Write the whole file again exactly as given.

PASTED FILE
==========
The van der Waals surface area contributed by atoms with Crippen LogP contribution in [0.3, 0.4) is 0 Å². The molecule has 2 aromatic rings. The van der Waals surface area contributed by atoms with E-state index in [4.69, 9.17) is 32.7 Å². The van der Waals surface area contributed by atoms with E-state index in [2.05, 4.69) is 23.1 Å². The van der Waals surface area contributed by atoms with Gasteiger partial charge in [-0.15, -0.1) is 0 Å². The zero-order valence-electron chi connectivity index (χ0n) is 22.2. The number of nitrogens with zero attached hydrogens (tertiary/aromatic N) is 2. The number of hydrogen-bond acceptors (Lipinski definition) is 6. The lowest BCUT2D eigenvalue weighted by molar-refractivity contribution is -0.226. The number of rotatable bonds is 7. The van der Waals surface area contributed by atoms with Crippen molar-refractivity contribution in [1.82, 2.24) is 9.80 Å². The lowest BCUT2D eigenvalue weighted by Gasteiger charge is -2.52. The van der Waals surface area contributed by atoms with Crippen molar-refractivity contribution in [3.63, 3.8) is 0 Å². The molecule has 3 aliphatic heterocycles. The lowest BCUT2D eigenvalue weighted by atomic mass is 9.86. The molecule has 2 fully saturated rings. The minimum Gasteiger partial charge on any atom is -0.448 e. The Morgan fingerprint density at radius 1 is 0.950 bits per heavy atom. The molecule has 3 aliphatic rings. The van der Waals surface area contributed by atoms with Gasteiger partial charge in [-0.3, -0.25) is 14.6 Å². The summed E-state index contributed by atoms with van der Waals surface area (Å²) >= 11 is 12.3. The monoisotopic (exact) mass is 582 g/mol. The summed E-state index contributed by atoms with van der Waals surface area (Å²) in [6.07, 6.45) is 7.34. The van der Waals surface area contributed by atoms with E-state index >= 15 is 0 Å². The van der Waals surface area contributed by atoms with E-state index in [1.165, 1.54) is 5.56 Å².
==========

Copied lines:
The van der Waals surface area contributed by atoms with Crippen LogP contribution in [0.3, 0.4) is 0 Å². The molecule has 2 aromatic rings. The van der Waals surface area contributed by atoms with E-state index in [4.69, 9.17) is 32.7 Å². The van der Waals surface area contributed by atoms with E-state index in [2.05, 4.69) is 23.1 Å². The van der Waals surface area contributed by atoms with Gasteiger partial charge in [-0.15, -0.1) is 0 Å². The zero-order valence-electron chi connectivity index (χ0n) is 22.2. The number of nitrogens with zero attached hydrogens (tertiary/aromatic N) is 2. The number of hydrogen-bond acceptors (Lipinski definition) is 6. The lowest BCUT2D eigenvalue weighted by molar-refractivity contribution is -0.226. The number of rotatable bonds is 7. The van der Waals surface area contributed by atoms with Crippen molar-refractivity contribution in [1.82, 2.24) is 9.80 Å². The lowest BCUT2D eigenvalue weighted by Gasteiger charge is -2.52. The van der Waals surface area contributed by atoms with Crippen molar-refractivity contribution in [3.63, 3.8) is 0 Å². The molecule has 3 aliphatic heterocycles. The lowest BCUT2D eigenvalue weighted by atomic mass is 9.86. The molecule has 2 fully saturated rings. The minimum Gasteiger partial charge on any atom is -0.448 e. The Morgan fingerprint density at radius 1 is 0.950 bits per heavy atom. The molecule has 3 aliphatic rings. The van der Waals surface area contributed by atoms with Gasteiger partial charge in [-0.3, -0.25) is 14.6 Å². The summed E-state index contributed by atoms with van der Waals surface area (Å²) >= 11 is 12.3. The monoisotopic (exact) mass is 582 g/mol. The summed E-state index contributed by atoms with van der Waals surface area (Å²) in [6.07, 6.45) is 7.34. The van der Waals surface area contributed by atoms with E-state index >= 15 is 0 Å². The van der Waals surface area contributed by atoms with E-state index in [1.165, 1.54) is 5.56 Å².